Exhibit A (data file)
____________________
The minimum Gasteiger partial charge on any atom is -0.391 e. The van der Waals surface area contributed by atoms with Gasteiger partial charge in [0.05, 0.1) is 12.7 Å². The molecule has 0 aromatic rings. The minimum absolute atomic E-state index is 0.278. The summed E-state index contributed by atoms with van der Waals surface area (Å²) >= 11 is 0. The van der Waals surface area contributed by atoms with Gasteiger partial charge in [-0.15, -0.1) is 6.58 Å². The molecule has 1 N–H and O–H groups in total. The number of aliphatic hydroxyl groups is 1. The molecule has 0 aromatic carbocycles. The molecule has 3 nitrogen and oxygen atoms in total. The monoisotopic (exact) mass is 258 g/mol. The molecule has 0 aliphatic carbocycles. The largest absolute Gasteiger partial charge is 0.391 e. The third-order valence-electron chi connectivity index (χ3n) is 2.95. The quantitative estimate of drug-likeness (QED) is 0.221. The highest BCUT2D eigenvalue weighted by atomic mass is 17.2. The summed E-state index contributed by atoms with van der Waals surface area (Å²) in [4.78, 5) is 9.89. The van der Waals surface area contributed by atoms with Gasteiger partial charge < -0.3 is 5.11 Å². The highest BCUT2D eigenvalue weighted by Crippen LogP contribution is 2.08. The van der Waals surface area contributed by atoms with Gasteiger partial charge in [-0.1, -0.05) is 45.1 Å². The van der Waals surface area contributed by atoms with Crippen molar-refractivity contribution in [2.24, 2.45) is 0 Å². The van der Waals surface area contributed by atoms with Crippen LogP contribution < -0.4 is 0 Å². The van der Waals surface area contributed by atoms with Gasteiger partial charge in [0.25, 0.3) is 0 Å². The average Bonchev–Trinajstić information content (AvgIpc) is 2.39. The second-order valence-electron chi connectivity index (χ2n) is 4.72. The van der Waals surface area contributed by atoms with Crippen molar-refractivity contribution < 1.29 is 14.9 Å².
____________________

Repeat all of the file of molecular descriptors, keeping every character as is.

The minimum Gasteiger partial charge on any atom is -0.391 e. The van der Waals surface area contributed by atoms with Gasteiger partial charge in [0.05, 0.1) is 12.7 Å². The molecule has 0 aromatic rings. The minimum absolute atomic E-state index is 0.278. The summed E-state index contributed by atoms with van der Waals surface area (Å²) >= 11 is 0. The van der Waals surface area contributed by atoms with Gasteiger partial charge in [-0.15, -0.1) is 6.58 Å². The molecule has 1 N–H and O–H groups in total. The number of aliphatic hydroxyl groups is 1. The molecule has 0 aromatic carbocycles. The molecule has 3 nitrogen and oxygen atoms in total. The monoisotopic (exact) mass is 258 g/mol. The molecule has 0 aliphatic carbocycles. The largest absolute Gasteiger partial charge is 0.391 e. The third-order valence-electron chi connectivity index (χ3n) is 2.95. The quantitative estimate of drug-likeness (QED) is 0.221. The highest BCUT2D eigenvalue weighted by atomic mass is 17.2. The summed E-state index contributed by atoms with van der Waals surface area (Å²) in [4.78, 5) is 9.89. The van der Waals surface area contributed by atoms with Gasteiger partial charge < -0.3 is 5.11 Å². The highest BCUT2D eigenvalue weighted by Crippen LogP contribution is 2.08. The van der Waals surface area contributed by atoms with Gasteiger partial charge in [-0.1, -0.05) is 45.1 Å². The van der Waals surface area contributed by atoms with Crippen molar-refractivity contribution in [2.24, 2.45) is 0 Å². The van der Waals surface area contributed by atoms with Crippen LogP contribution < -0.4 is 0 Å². The van der Waals surface area contributed by atoms with Gasteiger partial charge in [0.25, 0.3) is 0 Å². The average Bonchev–Trinajstić information content (AvgIpc) is 2.39. The second-order valence-electron chi connectivity index (χ2n) is 4.72. The van der Waals surface area contributed by atoms with Crippen molar-refractivity contribution < 1.29 is 14.9 Å².